previous notice brought forward in the House of Commons a conciliatory scheme of his own.
This conciliatory scheme as it was called proved to be, however, no more than a Resolution of the House of Commons purporting: That if the Legislature of any of the American provinces should propose to make some provision for the common defence and also for the civil government of that province, and if such proposal should be approved of by the King and Parliament, it would be proper to forbear while such provision lasted from levying or imposing any tax, duty, or assessment within the said province. This conditional renunciation of the right of taxation, though still left dependent on the approval in each case of the King and Parliament, would have been of service in the earlier stages of the contest. But in the crisis to which matters had grown who could reasonably expect it to prevail? From the communications with Dr. Franklin and from some other circumstances there is reason to believe that in framing this scheme the Minister's first views had taken a wider range, and that he had agreed to curtail it in compliance to the Bedford section of his party. Even in its maimed or mutilated form his Resolution did not pass without some dread of these, not quite friendly, friends. Gibbon who had recently entered Parliament thus describes the scene: "Last "Monday a conciliatory motion of allowing the Colonies to "tax themselves was introduced by Lord North in the midst "of lives and fortunes, war and famine. We went into the "House in confusion, every moment expecting that the Bed"fords would fly into rebellion against those measures. "Lord North rose six times to appease the storm, but all in "vain; till at length Sir Gilbert (Elliot) declared for ad"ministration, and the troops all rallied under their proper "standard."*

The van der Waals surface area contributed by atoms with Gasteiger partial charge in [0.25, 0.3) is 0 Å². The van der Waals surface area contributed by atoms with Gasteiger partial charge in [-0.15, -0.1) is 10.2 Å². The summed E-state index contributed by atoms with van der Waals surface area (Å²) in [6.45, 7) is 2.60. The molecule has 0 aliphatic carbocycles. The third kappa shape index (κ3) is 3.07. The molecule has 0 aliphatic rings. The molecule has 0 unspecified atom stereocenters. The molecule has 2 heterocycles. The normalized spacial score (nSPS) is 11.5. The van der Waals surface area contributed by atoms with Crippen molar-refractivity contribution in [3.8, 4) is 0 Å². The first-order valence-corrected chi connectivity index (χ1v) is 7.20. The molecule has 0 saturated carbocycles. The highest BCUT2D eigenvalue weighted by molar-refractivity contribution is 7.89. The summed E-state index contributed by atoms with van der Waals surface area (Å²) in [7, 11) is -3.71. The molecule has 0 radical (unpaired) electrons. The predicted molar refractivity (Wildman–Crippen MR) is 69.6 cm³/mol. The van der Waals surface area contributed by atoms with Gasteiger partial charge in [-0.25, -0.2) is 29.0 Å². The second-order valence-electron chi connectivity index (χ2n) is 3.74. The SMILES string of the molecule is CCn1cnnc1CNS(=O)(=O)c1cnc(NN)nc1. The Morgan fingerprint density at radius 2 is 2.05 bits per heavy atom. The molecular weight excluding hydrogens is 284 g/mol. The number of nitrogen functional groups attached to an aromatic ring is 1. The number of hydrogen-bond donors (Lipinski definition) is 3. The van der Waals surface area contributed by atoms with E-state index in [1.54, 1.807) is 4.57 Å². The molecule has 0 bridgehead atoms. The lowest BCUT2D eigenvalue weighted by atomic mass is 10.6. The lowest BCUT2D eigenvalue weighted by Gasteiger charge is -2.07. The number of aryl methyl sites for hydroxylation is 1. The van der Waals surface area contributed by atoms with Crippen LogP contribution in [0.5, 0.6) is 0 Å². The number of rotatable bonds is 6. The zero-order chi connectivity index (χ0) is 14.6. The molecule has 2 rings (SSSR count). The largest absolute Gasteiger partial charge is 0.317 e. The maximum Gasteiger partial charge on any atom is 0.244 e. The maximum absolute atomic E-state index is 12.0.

If even any well grounded hopes of peace could have proceeded from this Resolution when separately viewed, those hopes would have disappeared on considering the
• To Mr. Holroyd, February 25. 1775. Gibbon's Miscellaneous Works. Idahon, History. VI. 3